Sensitivity to the euphoric and locomotor-activating effects of drugs of abuse may contribute to risk for excessive use and addiction. Repeated administration of psychostimulants such as methamphetamine (MA) can result in neuroadaptive consequences that manifest behaviorally as a progressive escalation of locomotor activation, termed psychomotor sensitization. The present studies addressed the involvement of specific components of the corticotropin-releasing factor (CRF) system in locomotor activation and psychomotor sensitization induced by MA (1, 2 mg/kg) by utilizing pharmacological approaches, as well as a series of genetic knockout (KO) mice, each deficient for a single component of the CRF system: CRF-R1, CRF-R2, CRF, or the CRF-related peptide Urocortin 1 (Ucn1). CRF-R1 KO mice did not differ from wild-type mice in sensitization to MA, and pharmacological blockade of CRF-R1 with CP-154,526 (15, 30 mg/kg) in DBA/2J mice did not selectively attenuate either the acquisition or expression of MA-induced sensitization. Deletion of either of the endogenous ligands of CRF-R1 (CRF, Ucn1) either enhanced or had no effect on MA-induced sensitization, providing further evidence against a role for CRF-R1 signaling. Interestingly, deletion of CRF-R2 attenuated MA-induced locomotor activation, elucidating a novel contribution of the CRF system to MA sensitivity, and suggesting the participation of the endogenous urocortin peptides Ucn2 and Ucn3. Immunohistochemistry for Fos was used to visualize neural activation underlying CRF-R2-dependent sensitivity to MA, identifying the basolateral and central nuclei of the amygdala as neural substrates involved in this response. Our results support further examination of CRF-R2 involvement in neural processes associated with MA addiction.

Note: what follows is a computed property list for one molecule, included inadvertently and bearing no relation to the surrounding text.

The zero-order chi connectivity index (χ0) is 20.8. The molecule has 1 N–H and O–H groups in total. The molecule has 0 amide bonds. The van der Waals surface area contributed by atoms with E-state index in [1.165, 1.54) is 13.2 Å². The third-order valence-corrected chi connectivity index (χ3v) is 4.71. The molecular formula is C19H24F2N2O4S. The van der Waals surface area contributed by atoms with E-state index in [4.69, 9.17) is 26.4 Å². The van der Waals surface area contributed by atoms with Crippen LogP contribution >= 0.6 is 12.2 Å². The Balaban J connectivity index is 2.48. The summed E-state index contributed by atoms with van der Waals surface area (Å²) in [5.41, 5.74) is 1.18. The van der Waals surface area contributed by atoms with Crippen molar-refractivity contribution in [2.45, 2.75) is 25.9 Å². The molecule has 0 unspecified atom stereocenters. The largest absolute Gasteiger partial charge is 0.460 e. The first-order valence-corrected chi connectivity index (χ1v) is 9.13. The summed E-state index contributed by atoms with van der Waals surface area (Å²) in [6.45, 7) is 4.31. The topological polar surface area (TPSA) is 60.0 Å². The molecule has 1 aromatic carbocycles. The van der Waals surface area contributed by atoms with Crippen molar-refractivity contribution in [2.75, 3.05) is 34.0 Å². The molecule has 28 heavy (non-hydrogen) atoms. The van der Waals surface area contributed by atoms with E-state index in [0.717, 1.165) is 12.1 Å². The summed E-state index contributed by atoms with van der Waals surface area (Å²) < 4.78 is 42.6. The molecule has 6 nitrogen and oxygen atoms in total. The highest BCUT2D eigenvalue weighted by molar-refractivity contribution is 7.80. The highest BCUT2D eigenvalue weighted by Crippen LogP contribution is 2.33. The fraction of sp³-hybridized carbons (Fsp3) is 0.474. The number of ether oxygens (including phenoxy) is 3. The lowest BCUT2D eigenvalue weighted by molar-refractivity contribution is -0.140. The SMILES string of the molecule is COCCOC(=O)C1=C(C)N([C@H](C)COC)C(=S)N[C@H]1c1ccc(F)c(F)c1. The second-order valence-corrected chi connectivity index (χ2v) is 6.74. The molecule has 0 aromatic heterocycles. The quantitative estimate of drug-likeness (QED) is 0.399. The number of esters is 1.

- Corticotropin-releasing hormone
ASJC Scopus subject areas
- Behavioral Neuroscience